After Fires, What's On the Forest Service's Agenda?
Wildfire season is already underway in Wisconsin's north woods, as fires rage and the region is under a Red Flag fire warning. But fire danger is only one of several key issues attracting the attention of the US Forest Service's new regional forester.
The US Forest Service manages tens of millions of acres of forest land across the country for the benefit of many stakeholders and for many purposes – commercial logging, recreation, and even wilderness preservation.
The National Forest system is divided into nine regions. One of the most geographically diverse is Region 9 – which runs from the Missouri River to the Atlantic Ocean. The region is headquartered here in Milwaukee – and overseen by the Regional Forester – a position just filled by Kathleen Atkinson.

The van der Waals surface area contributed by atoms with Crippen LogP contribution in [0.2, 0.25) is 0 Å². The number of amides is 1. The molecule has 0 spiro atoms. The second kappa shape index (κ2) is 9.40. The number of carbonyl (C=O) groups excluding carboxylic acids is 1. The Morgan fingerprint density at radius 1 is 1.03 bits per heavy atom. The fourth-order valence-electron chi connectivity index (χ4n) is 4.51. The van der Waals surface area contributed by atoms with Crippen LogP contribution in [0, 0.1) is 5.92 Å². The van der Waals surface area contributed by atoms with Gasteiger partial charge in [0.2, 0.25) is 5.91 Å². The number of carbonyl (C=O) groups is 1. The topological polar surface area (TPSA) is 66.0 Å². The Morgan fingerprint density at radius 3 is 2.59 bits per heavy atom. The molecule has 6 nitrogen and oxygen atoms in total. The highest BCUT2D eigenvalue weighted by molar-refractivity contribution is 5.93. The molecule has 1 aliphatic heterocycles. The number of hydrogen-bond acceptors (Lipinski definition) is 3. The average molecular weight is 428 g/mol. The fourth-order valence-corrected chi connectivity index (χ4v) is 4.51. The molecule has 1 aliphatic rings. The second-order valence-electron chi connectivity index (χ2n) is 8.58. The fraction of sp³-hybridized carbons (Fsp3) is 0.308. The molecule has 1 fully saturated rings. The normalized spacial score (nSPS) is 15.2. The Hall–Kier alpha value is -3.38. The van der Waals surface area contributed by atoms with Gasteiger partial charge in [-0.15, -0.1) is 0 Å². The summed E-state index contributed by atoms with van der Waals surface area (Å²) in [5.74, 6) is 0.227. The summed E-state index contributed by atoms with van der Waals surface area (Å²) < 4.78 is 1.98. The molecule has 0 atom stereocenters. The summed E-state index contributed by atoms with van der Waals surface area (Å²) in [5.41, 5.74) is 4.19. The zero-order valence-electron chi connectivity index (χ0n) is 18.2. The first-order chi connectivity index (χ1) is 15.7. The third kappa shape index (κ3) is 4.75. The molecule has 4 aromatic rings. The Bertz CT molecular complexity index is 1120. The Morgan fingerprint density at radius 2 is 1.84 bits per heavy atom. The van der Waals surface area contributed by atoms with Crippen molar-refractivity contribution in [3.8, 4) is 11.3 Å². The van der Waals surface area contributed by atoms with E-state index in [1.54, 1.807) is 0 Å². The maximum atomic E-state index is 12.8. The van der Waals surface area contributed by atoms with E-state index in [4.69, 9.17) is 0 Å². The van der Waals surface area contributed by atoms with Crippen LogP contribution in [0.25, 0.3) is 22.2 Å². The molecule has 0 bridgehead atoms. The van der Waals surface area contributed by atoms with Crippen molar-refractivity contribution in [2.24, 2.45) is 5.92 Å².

Atkinson, who comes to Region 9 from a position in the USFS national office in Washington, says - like in other branches of the federal government, one of the major challenges today is maintaining the agency's service levels in a time of fiscal austerity.
Atkinson says the budget sequestration has had only a negligible impact so far. "But to prepare ourselves," she says, "what we have been doing is looking for cost efficiencies. We've been looking for ways that we can streamline some costs and save money to hopefully reduce any [future] impacts from the sequestration."
As fires burn in Wisconsin and other northern tier states, Atkinson says forest health is an issue across the eastern region. "Keeping our forests healthy in the midst of a changing climate," she says is a priority, as well as "preparing them for the future climate that may be different than what we have now."